Asda faces increased interest payments of at least £30m from February as loans taken on by the billionaire Issa brothers to fund the £6.8bn purchase of the supermarket start to become due.
Mohsin and Zuba Issa, who made their names founding the EG petrol station group, bought the Asda chain from Walmart in 2021 in a heavily leveraged takeover that has drawn scrutiny from MPs and unions.
In October, Asda in turn bought EG UK in a £2bn deal.
Addressing MPs on the business and trade select committee, Mohsin Issa insisted that despite the sharp increase in the cost of borrowing in the last 18 months, the supermarket group is stable and financially sound.
“We can give you the confidence that it is run properly,” Mr Issa said.
“What I would say is that the debt leverage at the start of the year was at 4.2 times, that has gone down to 3.8 times and that trajectory is to go down even further by the end of this year.
“At the same time, we are investing in colleague pay, customer pricing and loyalty. The business is highly cash generative.”
Asda’s chief financial officer Michael Gleeson told MPs total debt within the Asda company hierarchy was £4.2bn, £500m of which will become due in February and switch to a floating rate that will add “at least £30m” to financing costs.
He said the remainder of the debt is fixed until February 2026.
Mr Issa also faced questions about the company’s labyrinthine and opaque structure, which has 16 different entities between the owners and the supermarket operating company, many of them registered offshore.
The Issa brothers and their family own 45% of the company, with Walmart retaining a 10% stake, and the remainder owned by TDR Capital, the private equity group with whom the brothers funded the takeover.
“A structure like this is not unusual for a large corporation like Asda. All of these companies are tax registered and pay tax in the UK,” Mr Issa said.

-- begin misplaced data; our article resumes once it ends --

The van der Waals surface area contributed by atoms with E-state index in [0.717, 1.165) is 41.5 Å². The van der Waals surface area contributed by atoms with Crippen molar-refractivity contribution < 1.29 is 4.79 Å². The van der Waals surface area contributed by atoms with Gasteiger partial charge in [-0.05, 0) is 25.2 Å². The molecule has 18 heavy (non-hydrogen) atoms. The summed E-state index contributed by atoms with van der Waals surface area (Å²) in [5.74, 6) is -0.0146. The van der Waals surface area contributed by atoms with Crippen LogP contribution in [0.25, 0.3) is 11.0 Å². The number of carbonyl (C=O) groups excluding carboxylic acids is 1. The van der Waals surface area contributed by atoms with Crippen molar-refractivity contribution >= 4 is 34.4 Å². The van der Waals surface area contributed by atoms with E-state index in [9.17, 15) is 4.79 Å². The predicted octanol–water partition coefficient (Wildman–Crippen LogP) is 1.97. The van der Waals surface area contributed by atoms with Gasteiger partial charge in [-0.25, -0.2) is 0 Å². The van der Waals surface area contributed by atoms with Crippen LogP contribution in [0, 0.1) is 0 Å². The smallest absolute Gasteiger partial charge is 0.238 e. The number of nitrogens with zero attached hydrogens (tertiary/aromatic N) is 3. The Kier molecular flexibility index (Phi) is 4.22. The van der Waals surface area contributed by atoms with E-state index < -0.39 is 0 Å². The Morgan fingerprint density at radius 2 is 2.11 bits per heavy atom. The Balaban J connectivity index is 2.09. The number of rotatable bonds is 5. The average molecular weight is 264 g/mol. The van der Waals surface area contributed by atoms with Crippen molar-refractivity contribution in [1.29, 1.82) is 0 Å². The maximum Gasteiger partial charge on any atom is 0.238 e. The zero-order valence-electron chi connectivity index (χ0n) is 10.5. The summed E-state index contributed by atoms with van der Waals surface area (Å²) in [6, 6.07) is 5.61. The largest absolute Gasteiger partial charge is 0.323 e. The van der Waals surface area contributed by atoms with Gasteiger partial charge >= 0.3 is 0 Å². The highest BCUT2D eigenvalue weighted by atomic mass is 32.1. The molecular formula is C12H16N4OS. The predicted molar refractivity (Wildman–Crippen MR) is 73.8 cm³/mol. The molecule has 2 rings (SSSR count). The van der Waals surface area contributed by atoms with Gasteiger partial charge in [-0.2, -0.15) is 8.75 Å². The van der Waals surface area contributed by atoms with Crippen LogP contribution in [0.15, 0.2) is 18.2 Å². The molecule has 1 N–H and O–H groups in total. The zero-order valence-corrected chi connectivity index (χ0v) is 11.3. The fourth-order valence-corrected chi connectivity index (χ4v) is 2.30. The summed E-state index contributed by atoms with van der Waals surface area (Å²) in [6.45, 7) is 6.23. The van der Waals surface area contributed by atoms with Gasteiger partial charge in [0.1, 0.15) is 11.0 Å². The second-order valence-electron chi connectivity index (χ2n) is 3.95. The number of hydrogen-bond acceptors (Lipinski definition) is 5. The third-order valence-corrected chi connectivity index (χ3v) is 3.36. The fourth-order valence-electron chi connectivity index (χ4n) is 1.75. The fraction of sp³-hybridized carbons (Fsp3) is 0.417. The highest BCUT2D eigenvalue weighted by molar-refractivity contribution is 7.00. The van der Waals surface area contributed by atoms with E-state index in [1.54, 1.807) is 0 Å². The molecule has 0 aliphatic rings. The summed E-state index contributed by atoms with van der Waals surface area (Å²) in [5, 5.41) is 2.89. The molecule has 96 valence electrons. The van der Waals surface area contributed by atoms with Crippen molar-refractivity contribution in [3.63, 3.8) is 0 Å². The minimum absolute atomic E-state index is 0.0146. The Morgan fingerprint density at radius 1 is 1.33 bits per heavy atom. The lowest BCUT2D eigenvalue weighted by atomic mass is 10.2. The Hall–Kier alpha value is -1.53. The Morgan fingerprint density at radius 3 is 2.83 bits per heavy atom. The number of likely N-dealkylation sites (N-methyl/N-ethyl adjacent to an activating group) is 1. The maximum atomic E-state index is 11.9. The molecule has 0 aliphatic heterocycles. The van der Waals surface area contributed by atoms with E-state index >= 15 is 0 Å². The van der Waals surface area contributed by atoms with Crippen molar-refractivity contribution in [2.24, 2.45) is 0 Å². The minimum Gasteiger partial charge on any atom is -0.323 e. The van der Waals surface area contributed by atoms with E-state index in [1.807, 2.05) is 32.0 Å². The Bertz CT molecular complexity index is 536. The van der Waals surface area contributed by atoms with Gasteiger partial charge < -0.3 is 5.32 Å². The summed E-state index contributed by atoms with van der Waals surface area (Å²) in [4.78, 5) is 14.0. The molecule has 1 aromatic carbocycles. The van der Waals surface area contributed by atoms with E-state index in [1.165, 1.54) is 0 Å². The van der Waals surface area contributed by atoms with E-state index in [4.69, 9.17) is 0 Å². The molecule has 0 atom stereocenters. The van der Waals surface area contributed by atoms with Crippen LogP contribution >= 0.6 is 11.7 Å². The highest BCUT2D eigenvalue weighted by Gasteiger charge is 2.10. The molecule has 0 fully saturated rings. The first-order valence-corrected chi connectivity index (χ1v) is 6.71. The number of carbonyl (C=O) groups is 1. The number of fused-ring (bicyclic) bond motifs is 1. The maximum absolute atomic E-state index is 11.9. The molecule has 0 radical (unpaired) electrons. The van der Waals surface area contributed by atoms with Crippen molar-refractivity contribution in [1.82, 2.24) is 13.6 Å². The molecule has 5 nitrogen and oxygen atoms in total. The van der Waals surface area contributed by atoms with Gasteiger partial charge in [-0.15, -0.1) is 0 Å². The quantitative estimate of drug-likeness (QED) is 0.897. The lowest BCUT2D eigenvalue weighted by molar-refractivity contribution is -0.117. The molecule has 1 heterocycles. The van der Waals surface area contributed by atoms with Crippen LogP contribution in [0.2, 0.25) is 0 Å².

Of the other major supermarkets Morrisons was the subject of a £6bn leveraged takeover last year, Tesco and Sainsbury’s are both publicly listed, while Lidl and Aldi are privately owned in Germany.
Mr Issa conceded that in line with the model of private equity, at some stage TDR Capital would seek to exit. “At some point they will want to go but from the conversations I have had with them, they are long-term investors.”
He also gave MPs an insight into his journey from owning a single forecourt with his brother to running a multi-billion pound retail empire.
“We started with a single petrol station, I washed the restrooms, I manned the tills when I needed to, back then these were places you could not get a snack, it was just gas, and mainly distressed sales,” he said.
“We have the vision of transforming that, we were the first to have Subway in our stations, the first to have Starbucks… we had a mission to transform that tired and sleepy industry.”
Asda co-owner mauled by MPs on fuel prices and ‘fire and re-hire’
Earlier the GMB union told MPs it was concerned that “debt levels and the interest payments” at Asda could impact workers in its supermarkets.
Nadine Houghton, national officer for the union, said: “From an Asda perspective, we see a dramatic drop in hours available for shop floor workers, which is intensely increasing the pressure on them, their mental health.
“We’ve seen cuts to the cleaning contract, so we have concerns over the level of cleanliness and maintenance. Violent attacks on our members are up and there are unrealistic productivity measures.
“Really, I think this is a result of the fact that private equity have to pay this back somehow – one of the ways we believe they’re seeking to do this in Asda is through some of these examples we are seeing from the shop floor.”